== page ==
Michael Twitty is an author, teacher, and culinary historian who runs the food blog Afroculinaria, where he explores the topic of culinary justice in relation to African American and Diasporic foodways. In addition to giving a lecture at the MAD Symposium about his genealogical project called the Southern Discomfort Tour, Twitty also made headlines with his open letter to Paula Deen.
If you’re getting your food news from Fox, you might never know there is indeed a rich and invaluable tradition of black culinary professionals spanning from Africa to America, and from slavery to freedom.
Despite their impact being glossed over by major media outlets, people of African descent have been played a major role in America’s history since the 17th century. Whether they were enslaved or free, black men and women cooked in private homes, for plantation communities, inns, taverns, and early restaurants, from New England to New Orleans. Contrary to popular opinion, they were not making “soul food,” even as some of them helped shape that canon. Early black chefs were trained in traditional English and classic French cuisine, and they remained open to other cultural influences with which they came into contact, including Native American, Sephardic-Jewish, German, Dutch, and Scots-Irish foodways. In turn, they reshaped the foods of their enslavers and employers by making—as the culinary historian Karen Hess once put it—their own “wok presence” known, giving the food of early America the unmistakable taste of the dishes common to the African-Atlantic rim.
“If you’re getting your food news from Fox, you might never know there is indeed a rich and invaluable tradition stemming from Africa to America, and from slavery to freedom of Black culinary professionals.”
By the turn of the 19th century, the black chef was such a symbol of culinary excellence that a number of food products were sold with the image of a stereotypical black cook or domestic to assure authenticity. From the early 1900s through Civil Rights, black chefs struggled to find their way out of these canned perceptions of servitude and innate cooking ability. They branched out into other areas, including cookbook writing, cooking programs on the radio and television, and owning high-end restaurants and cooking schools. For a short while black chefs retreated from the soul/Southern food label to prove themselves outside of yet another box—even while white Southerners increasingly claimed the moniker. Black chefs were lost again as the post-Civil Rights movement replaced non-credentialed black men and women with degreed culinary students who were primarily white. Many African Americans refused to enter the cooking trade because of family pressure, as well as the ghost of early stereotypes of black domestics doing “slave work.”
Now we are in a time when black culinarians are experiencing a renaissance based on a delicate balance between tradition, modernity, innovation, and respect for classic recipes. These chefs are sushi masters, vegans, historic reenactors, pastry geniuses, teachers, and food bloggers. There is a real call to action and sense of social and cultural duty as black chefs deal with the added burdens of systemic racism, culinary gentrification, and the pressure to make healthier food more accessible. The chefs of today want to get people back to the land, back into the history books, and forward to new gastronomic expressions of the black experience in America.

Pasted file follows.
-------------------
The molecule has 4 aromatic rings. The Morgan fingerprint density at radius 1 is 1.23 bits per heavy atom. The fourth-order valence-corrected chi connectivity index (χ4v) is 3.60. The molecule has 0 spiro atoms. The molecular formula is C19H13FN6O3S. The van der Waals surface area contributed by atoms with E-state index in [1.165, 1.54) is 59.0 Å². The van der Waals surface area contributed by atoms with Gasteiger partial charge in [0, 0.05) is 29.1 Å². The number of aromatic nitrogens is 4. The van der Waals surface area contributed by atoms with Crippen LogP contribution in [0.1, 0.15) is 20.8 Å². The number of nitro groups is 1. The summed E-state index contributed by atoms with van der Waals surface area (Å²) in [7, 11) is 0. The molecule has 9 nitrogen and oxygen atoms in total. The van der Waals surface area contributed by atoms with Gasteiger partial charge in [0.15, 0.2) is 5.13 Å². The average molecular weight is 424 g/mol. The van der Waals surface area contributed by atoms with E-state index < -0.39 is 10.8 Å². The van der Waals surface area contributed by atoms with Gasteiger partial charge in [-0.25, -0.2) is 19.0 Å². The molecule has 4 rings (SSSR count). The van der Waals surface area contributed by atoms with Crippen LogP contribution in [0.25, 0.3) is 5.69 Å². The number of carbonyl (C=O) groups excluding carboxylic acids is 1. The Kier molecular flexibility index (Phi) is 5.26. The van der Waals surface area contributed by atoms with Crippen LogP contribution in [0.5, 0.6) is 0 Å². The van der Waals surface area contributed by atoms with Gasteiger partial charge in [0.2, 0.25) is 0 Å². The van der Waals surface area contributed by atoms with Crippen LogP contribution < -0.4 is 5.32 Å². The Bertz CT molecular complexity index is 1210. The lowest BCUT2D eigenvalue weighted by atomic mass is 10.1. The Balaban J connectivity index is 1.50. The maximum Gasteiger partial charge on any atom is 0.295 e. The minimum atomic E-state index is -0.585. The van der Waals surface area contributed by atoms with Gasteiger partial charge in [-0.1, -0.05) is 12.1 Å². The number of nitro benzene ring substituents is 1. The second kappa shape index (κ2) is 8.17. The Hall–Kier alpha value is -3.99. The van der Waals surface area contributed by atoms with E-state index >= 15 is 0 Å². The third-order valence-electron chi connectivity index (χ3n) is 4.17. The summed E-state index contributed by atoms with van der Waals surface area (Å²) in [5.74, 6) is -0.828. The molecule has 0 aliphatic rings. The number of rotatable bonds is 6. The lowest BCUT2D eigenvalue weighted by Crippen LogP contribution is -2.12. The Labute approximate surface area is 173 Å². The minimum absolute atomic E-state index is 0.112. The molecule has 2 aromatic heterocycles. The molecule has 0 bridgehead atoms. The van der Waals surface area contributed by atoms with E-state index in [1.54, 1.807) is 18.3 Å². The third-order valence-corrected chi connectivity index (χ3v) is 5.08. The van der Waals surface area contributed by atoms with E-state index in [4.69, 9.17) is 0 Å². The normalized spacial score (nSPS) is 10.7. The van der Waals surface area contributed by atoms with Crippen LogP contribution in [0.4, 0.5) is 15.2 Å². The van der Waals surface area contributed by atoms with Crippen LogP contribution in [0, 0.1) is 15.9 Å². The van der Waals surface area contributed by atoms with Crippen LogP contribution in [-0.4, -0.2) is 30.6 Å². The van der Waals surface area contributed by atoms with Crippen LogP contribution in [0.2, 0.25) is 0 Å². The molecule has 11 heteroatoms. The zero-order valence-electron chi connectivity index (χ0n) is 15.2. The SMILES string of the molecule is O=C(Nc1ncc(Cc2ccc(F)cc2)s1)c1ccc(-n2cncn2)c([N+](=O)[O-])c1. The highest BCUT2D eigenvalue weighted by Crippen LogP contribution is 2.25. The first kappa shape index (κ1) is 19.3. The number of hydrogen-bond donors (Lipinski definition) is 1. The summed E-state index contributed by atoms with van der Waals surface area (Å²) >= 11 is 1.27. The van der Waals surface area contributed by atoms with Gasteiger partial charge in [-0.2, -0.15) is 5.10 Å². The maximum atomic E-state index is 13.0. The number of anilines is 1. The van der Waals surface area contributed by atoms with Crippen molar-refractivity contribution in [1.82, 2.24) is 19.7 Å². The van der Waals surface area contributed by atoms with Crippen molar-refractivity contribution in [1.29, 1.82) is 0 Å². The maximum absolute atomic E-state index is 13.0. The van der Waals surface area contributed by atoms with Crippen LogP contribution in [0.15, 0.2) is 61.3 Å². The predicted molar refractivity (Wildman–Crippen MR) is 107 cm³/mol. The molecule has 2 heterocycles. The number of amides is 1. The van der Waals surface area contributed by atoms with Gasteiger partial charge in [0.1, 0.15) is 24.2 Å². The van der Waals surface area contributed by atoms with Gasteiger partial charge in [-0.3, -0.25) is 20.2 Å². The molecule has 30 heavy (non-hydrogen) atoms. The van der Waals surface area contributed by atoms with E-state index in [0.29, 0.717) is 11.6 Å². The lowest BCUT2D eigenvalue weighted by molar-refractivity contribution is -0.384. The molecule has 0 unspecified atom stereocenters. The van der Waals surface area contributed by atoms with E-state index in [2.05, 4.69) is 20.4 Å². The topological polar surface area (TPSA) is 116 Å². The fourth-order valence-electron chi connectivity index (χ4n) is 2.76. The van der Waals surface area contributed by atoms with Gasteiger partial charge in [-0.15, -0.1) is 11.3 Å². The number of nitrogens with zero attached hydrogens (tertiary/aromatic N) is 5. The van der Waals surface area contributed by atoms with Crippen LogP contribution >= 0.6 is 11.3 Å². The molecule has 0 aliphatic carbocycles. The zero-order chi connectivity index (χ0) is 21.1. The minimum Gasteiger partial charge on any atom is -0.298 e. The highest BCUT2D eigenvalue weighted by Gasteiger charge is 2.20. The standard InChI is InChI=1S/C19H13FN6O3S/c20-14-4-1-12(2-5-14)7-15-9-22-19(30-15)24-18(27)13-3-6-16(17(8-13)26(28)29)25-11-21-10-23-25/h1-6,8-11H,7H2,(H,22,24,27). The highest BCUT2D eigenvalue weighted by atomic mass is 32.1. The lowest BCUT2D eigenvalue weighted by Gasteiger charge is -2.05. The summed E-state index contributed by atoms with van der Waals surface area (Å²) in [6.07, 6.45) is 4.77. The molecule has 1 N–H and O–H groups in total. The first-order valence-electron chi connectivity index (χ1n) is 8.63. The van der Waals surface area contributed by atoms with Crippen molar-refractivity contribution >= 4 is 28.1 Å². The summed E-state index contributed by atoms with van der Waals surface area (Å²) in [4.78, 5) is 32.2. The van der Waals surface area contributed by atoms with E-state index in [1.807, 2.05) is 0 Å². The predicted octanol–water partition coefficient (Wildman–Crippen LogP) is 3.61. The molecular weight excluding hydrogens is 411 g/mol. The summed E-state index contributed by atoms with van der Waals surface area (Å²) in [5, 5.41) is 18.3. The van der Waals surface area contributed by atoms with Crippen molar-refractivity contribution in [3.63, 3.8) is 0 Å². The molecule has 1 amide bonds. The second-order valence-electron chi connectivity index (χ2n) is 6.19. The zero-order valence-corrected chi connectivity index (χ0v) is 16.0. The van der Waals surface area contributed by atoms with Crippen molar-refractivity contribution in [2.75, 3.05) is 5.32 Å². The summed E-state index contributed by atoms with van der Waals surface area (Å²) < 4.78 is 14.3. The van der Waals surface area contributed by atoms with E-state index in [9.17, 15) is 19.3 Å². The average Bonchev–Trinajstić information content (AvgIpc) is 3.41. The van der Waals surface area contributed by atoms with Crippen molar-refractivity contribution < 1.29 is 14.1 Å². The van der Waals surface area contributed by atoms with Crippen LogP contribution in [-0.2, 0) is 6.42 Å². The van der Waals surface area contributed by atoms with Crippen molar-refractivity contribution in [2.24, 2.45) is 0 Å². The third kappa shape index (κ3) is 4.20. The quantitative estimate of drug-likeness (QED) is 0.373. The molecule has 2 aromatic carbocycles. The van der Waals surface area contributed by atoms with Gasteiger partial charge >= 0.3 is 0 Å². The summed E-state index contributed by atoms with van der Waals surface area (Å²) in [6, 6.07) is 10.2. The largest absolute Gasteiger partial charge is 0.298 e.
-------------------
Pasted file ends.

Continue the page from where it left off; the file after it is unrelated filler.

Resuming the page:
From the late 17th century to the modern day, we look at the most influential black chefs in American history, and how they shaped this nation’s foodways.
1680s-1860s: Early Black Chefs in the American South
Hercules, pictured above
Preceded by the likes of Hercules of Mount Vernon Plantation, the formidable enslaved chef of George and Martha Washington, James Hemings was brought along with his sister Sally to France with Jefferson as a teenager during his appointment as ambassador. During his time in Paris, Hemings learned French and was an apprentice to the chefs of the royal court. Although he was officially free in France, he returned to the Virginia to be with his family on the condition that by training his younger brother, he could obtain his freedom from Jefferson. The dynasty of French-trained black cooks further continued with their cousins Edith Fossett and Fanny Hern, and into the next generation with her son Peter Fossett, a caterer of renown in Cincinnati. Hemings was probably the best trained chef in America of his time, and essentially one of the first to blend the best of French technique with American ingredients and flavors.
This generation saw great black chefs that were both enslaved and free—including the head cooks of the households of George Mason, Andrew Jackson, James Madison, and other key leaders of the Revolutionary and Federal generations, as well as every patrician Southern family. On the outskirts of slavery were women like Ms. Lucy and her husband, a baker and pastry chef of renown in late 18th-century Annapolis. Like Hemings, several black chefs in New Orleans and Mobile were sent to France for a culinary education. The domestic slave trade—the largest forced migration in American history—pushed black cooks further South and West, and by extension North, as African Americans escaped to freedom after emancipation to join established black communities and chefs above the Mason-Dixon line. The relocation to the North permitted the establishment of black food-based businesses and the expansion of the early black middle-class. (Photo: Wikicommons)